Bear with me and I’ll eventually get this mammoth project completed. Speaking of luck, here’s a sample of the material I’ll be posting… (Note: I will always give credit where known. This particular jewel comes from Dr. Wayne Roe, Senior Pastor of the First Baptist church of Tifton, Georgia, in his 08/20/2009 newsletter article.) He writes:
Someone handed me a clipping from Sports Illustrated that took note of the death of Jack “Lucky” Lohrke, at the age of 85. He was a major league baseball infielder that hit .242 over seven seasons. He was better known, however, for the circumstances surrounding his nickname, “Lucky”. Lohrke fought at Normandy and in the Battle of the Bulge. He emerged unscathed, but four times a soldier next to him was killed. When he was shipped home in 1945, Lohrke was bumped from a transport flight at the last minute; the plane crashed, killing everyone on board. The next year, after resuming baseball, he was traveling with the Class B Spokane Indians on a bus trip across Washington. During a food stop, he found out he had been promoted to Triple A, so he got his gear off the bus and hitchhiked back to Spokane. And you guessed it - a few hours later, the bus crashed into a canyon, killing nine of his former teammates.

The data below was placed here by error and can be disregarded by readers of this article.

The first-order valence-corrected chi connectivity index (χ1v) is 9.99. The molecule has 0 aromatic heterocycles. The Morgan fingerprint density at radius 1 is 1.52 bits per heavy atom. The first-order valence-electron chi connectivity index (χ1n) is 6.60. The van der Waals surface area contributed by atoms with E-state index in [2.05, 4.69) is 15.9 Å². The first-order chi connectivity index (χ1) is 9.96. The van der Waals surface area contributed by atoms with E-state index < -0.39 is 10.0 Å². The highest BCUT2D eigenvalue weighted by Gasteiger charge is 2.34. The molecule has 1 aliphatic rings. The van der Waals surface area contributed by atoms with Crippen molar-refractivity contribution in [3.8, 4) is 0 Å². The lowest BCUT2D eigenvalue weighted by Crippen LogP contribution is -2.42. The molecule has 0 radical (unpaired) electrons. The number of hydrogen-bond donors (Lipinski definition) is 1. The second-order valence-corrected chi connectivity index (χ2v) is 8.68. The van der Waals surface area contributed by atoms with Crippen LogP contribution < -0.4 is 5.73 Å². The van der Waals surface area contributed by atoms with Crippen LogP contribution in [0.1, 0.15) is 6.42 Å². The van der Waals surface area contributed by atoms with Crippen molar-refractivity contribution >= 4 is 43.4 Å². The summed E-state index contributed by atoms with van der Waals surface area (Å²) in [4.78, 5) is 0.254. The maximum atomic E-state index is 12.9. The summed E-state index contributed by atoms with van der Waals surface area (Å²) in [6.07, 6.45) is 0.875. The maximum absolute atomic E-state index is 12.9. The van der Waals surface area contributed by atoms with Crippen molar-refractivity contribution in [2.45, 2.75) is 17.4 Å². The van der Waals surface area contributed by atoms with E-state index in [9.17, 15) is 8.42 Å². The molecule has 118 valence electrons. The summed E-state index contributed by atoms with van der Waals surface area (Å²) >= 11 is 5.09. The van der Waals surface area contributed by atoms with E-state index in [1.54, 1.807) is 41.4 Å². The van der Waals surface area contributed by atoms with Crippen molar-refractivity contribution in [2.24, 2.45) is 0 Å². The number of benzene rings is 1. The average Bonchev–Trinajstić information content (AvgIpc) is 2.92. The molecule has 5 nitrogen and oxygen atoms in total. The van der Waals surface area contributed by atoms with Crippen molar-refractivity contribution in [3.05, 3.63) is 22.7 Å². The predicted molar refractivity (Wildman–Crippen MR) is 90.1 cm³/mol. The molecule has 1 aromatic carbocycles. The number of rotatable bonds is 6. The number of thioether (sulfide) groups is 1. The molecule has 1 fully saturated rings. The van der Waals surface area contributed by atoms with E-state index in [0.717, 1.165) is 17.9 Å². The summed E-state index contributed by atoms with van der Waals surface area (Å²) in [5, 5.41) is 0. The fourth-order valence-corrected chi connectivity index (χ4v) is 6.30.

Jack Lohrke was dubbed "Lucky" from that point on, though he never cared for the nickname. He insisted his name was Jack - Jack Lohrke. As I was reading that article, I began thinking about the role we absent-mindedly attribute to luck in our lives. What do you think about luck? Some people say if it weren't for bad luck, they'd have no luck at all. And occasionally, I will wish someone "good luck" as they enter into difficult circumstances; but it's more a figure of speech than something I really believe in. Luck, jinxes, amulets, and charms are really superstitions, aren't they? In fact, they may well represent darker forces at work that we should avoid.
When good things happen to us, let's learn to see them as God's blessings in our lives, rather than passing them off as coincidence, luck, or our own personal ability. And when our eyes of faith are opened to His presence and His blessings in our lives, let's give Him the glory that is due Him. After all, it’s not luck... it’s a loving God. Jack Lohrke was not lucky, he was simply blessed. And, by the way, so are you and I.